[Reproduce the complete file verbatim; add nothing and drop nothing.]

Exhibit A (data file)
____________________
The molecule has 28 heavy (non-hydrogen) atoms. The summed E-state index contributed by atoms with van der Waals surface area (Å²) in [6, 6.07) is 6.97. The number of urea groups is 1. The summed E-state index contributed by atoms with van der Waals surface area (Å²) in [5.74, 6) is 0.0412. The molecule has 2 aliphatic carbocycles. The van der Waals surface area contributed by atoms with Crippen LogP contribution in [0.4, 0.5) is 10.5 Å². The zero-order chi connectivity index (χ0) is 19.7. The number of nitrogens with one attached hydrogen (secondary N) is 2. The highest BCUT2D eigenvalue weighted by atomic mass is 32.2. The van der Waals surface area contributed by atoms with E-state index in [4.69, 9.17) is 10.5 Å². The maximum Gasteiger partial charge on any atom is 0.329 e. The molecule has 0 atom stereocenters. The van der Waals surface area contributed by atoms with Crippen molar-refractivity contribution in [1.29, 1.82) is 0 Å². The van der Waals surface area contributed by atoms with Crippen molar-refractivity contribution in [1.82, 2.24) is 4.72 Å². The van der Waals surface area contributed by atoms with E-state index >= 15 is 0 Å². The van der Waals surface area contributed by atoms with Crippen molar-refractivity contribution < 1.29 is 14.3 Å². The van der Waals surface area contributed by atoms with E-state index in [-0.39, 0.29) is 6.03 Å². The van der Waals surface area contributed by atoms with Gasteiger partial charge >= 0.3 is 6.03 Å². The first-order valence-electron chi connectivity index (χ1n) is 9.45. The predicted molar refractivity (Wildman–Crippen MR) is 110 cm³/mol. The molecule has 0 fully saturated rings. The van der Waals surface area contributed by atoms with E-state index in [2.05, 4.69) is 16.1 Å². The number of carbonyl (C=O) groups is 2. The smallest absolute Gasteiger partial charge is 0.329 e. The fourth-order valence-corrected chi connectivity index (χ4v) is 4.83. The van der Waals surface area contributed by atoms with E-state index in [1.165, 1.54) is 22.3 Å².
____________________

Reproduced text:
The molecule has 28 heavy (non-hydrogen) atoms. The summed E-state index contributed by atoms with van der Waals surface area (Å²) in [6, 6.07) is 6.97. The number of urea groups is 1. The summed E-state index contributed by atoms with van der Waals surface area (Å²) in [5.74, 6) is 0.0412. The molecule has 2 aliphatic carbocycles. The van der Waals surface area contributed by atoms with Crippen LogP contribution in [0.4, 0.5) is 10.5 Å². The zero-order chi connectivity index (χ0) is 19.7. The number of nitrogens with one attached hydrogen (secondary N) is 2. The highest BCUT2D eigenvalue weighted by atomic mass is 32.2. The van der Waals surface area contributed by atoms with E-state index in [4.69, 9.17) is 10.5 Å². The maximum Gasteiger partial charge on any atom is 0.329 e. The molecule has 0 atom stereocenters. The van der Waals surface area contributed by atoms with Crippen molar-refractivity contribution in [1.29, 1.82) is 0 Å². The van der Waals surface area contributed by atoms with Crippen molar-refractivity contribution in [1.82, 2.24) is 4.72 Å². The van der Waals surface area contributed by atoms with E-state index >= 15 is 0 Å². The van der Waals surface area contributed by atoms with Crippen molar-refractivity contribution < 1.29 is 14.3 Å². The van der Waals surface area contributed by atoms with E-state index in [-0.39, 0.29) is 6.03 Å². The van der Waals surface area contributed by atoms with Gasteiger partial charge >= 0.3 is 6.03 Å². The first-order valence-electron chi connectivity index (χ1n) is 9.45. The predicted molar refractivity (Wildman–Crippen MR) is 110 cm³/mol. The molecule has 0 fully saturated rings. The van der Waals surface area contributed by atoms with E-state index in [2.05, 4.69) is 16.1 Å². The number of carbonyl (C=O) groups is 2. The smallest absolute Gasteiger partial charge is 0.329 e. The fourth-order valence-corrected chi connectivity index (χ4v) is 4.83. The van der Waals surface area contributed by atoms with E-state index in [1.165, 1.54) is 22.3 Å².